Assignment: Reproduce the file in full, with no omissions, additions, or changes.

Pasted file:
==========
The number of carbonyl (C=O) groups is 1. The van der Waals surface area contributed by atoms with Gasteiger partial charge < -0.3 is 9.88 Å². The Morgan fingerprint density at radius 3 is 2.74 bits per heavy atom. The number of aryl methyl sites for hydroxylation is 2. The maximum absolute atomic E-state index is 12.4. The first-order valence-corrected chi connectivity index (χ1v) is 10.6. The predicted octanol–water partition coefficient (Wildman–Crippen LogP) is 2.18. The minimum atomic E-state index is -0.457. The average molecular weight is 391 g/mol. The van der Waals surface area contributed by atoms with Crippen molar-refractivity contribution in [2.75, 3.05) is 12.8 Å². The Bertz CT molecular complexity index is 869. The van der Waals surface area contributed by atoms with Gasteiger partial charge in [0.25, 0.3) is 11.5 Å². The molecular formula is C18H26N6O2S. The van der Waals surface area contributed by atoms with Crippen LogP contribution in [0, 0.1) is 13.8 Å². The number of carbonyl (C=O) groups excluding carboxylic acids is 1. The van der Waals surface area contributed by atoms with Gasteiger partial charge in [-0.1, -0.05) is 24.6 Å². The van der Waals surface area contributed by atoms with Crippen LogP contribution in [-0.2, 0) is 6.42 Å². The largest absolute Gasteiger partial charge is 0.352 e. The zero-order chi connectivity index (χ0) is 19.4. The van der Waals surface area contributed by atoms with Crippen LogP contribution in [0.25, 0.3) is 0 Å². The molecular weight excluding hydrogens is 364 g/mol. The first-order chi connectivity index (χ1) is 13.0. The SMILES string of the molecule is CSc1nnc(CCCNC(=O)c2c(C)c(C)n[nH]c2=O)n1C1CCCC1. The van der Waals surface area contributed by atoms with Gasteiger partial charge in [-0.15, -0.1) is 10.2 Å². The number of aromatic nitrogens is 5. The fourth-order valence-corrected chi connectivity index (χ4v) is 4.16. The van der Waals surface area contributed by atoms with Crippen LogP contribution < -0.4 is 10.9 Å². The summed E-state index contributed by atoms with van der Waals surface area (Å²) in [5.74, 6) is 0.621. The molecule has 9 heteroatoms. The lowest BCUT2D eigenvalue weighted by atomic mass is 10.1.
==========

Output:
The number of carbonyl (C=O) groups is 1. The van der Waals surface area contributed by atoms with Gasteiger partial charge < -0.3 is 9.88 Å². The Morgan fingerprint density at radius 3 is 2.74 bits per heavy atom. The number of aryl methyl sites for hydroxylation is 2. The maximum absolute atomic E-state index is 12.4. The first-order valence-corrected chi connectivity index (χ1v) is 10.6. The predicted octanol–water partition coefficient (Wildman–Crippen LogP) is 2.18. The minimum atomic E-state index is -0.457. The average molecular weight is 391 g/mol. The van der Waals surface area contributed by atoms with Crippen molar-refractivity contribution in [2.75, 3.05) is 12.8 Å². The Bertz CT molecular complexity index is 869. The van der Waals surface area contributed by atoms with Gasteiger partial charge in [0.25, 0.3) is 11.5 Å². The molecular formula is C18H26N6O2S. The van der Waals surface area contributed by atoms with Crippen LogP contribution in [0, 0.1) is 13.8 Å². The number of carbonyl (C=O) groups excluding carboxylic acids is 1. The van der Waals surface area contributed by atoms with Gasteiger partial charge in [-0.1, -0.05) is 24.6 Å². The van der Waals surface area contributed by atoms with Crippen LogP contribution in [-0.2, 0) is 6.42 Å². The largest absolute Gasteiger partial charge is 0.352 e. The zero-order chi connectivity index (χ0) is 19.4. The van der Waals surface area contributed by atoms with Crippen LogP contribution in [0.25, 0.3) is 0 Å². The molecular weight excluding hydrogens is 364 g/mol. The first-order chi connectivity index (χ1) is 13.0. The SMILES string of the molecule is CSc1nnc(CCCNC(=O)c2c(C)c(C)n[nH]c2=O)n1C1CCCC1. The van der Waals surface area contributed by atoms with Gasteiger partial charge in [-0.15, -0.1) is 10.2 Å². The number of aromatic nitrogens is 5. The fourth-order valence-corrected chi connectivity index (χ4v) is 4.16. The van der Waals surface area contributed by atoms with Crippen LogP contribution < -0.4 is 10.9 Å². The summed E-state index contributed by atoms with van der Waals surface area (Å²) in [5.74, 6) is 0.621. The molecule has 9 heteroatoms. The lowest BCUT2D eigenvalue weighted by atomic mass is 10.1.